After formally establishing the Kyokushinkaikan in 1964, Oyama directed the organization through a period of expansion.Oyama hand-picked instructors who displayed ability in marketing the style and gaining new members. Oyama would choose an instructor to open a new dojo. The instructor would move to that town and demonstrate his karate skills in public places. After that, word of mouth would spread through the local area until the dojo had a dedicated core of students. Oyama also sent instructors to other countries such as the Netherlands (Kenji Kurosaki), Australia (Mamoru Kaneko and Shigeo Kato), the United States (Miyuki Miura, Tadashi Nakamura, Shigeru Oyama and Yasuhiko Oyama), Great Britain (Steve Arneil), Canada (Tatsuji Nakamura) and Brazil (Seiji Isobe) to spread Kyokushin in the same way. Many students, including Steve Arneil, Jon Bluming, and Howard Collins, traveled to Japan to train with Oyama directly. In 1969, Oyama staged The First All-Japan Full Contact Karate Open Championships and Terutomo Yamazaki became the first champion. All-Japan Championships have been held at every year. In 1975, The First World Full Contact Karate Open Championships were held in Tokyo. World Championships have been held at four-yearly intervals since.
Name of Kyokushin
Oyama chose the kanji of Kyokushinkai (極真会) to resemble the samurai sword safely placed in its sheath. Translated, kyoku means “ultimate”, shin means “truth” or “reality” and kai means “to join” or “to associate”. Kyokushinkai, roughly translated, means “Association for Ultimate Truth”. This concept has less to do with the Western meaning of truth; rather it is more in keeping with the bushido concept of discovering the nature of one’s true character when tried. One of the goals of kyokushin is to strengthen and improve character by challenging one’s self through rigorous training.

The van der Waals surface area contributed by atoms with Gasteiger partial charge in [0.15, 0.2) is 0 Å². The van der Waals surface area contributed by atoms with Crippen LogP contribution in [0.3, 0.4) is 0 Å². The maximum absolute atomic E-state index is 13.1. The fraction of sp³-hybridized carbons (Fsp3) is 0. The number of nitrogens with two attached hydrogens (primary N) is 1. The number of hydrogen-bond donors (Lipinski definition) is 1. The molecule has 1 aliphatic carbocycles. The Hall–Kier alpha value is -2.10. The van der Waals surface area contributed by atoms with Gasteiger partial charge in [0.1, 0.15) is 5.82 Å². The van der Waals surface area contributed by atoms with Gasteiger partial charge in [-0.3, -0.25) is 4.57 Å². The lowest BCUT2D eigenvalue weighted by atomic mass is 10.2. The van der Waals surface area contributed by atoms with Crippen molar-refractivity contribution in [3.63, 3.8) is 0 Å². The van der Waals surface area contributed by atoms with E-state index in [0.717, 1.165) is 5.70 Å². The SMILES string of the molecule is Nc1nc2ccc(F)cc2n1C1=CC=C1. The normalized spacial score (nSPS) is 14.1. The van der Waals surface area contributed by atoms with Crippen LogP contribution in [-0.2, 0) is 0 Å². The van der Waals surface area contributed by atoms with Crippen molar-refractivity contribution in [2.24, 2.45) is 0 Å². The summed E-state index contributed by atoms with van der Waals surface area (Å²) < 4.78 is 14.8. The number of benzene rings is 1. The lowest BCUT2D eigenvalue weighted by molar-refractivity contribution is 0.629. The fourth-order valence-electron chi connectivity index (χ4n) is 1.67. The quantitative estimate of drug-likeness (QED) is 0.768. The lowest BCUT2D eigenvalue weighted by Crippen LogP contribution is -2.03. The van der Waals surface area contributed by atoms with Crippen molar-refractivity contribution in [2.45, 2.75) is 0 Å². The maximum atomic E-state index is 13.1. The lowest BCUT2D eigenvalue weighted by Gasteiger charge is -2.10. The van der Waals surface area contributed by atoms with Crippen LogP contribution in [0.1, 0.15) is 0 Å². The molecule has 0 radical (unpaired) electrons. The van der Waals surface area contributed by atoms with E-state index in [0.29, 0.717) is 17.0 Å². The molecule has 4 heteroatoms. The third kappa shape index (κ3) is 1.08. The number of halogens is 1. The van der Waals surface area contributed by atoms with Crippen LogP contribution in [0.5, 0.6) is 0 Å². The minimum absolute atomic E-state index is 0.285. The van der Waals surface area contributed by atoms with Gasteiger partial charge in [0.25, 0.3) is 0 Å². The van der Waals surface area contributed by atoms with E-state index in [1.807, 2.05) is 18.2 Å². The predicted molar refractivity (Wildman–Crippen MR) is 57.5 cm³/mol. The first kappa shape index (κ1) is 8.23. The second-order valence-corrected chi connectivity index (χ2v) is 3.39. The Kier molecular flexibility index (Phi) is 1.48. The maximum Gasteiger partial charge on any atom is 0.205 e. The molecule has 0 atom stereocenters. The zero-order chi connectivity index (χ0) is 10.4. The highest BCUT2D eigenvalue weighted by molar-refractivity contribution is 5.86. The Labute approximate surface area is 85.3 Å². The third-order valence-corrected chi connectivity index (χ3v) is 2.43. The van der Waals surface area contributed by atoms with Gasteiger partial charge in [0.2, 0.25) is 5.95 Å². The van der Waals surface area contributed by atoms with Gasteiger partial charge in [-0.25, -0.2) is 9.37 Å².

Kyokushin has had an influence on many other styles. The knockdown karate competition format is now used by other styles. Karate styles that originated in Kyokushin, such as Ashihara Karate, Budokaido, Godokai, Enshin Karate, Seidō juku, Musokai, Shidōkan, World Oyama and Seidokaikan, are also knockdown styles and use slight variations of the competition rules.
A few styles (Kansuiryu Karate and Byakuren) originated independently of Kyokushin and have adopted the competition format.Kokondo is derived from Kyokushin, albeit without a strong focus on competition with the emphasis rather on realistic goshin-jutsu (self-defense). Some styles originating in Kyokushin (Jushindo, Daido Juku, Kudo, Zendokai) have changed to mixed martial arts rules.
Kickboxing has been seen as a natural progression for kyokushin competitors and many of Japan’s top kickboxers have started in knockdown karate. The influence of Kyokushin can be seen in the K-1 kickboxing tournament that originated out of the Seidokaikan karate organization, which is an offshoot from Kyokushin.
Kyokushin is the basis of glove karate, a knockdown karate format wearing boxing gloves and allowing punches to the head. Glove karate rules are used in Kyokushin Karate Iran.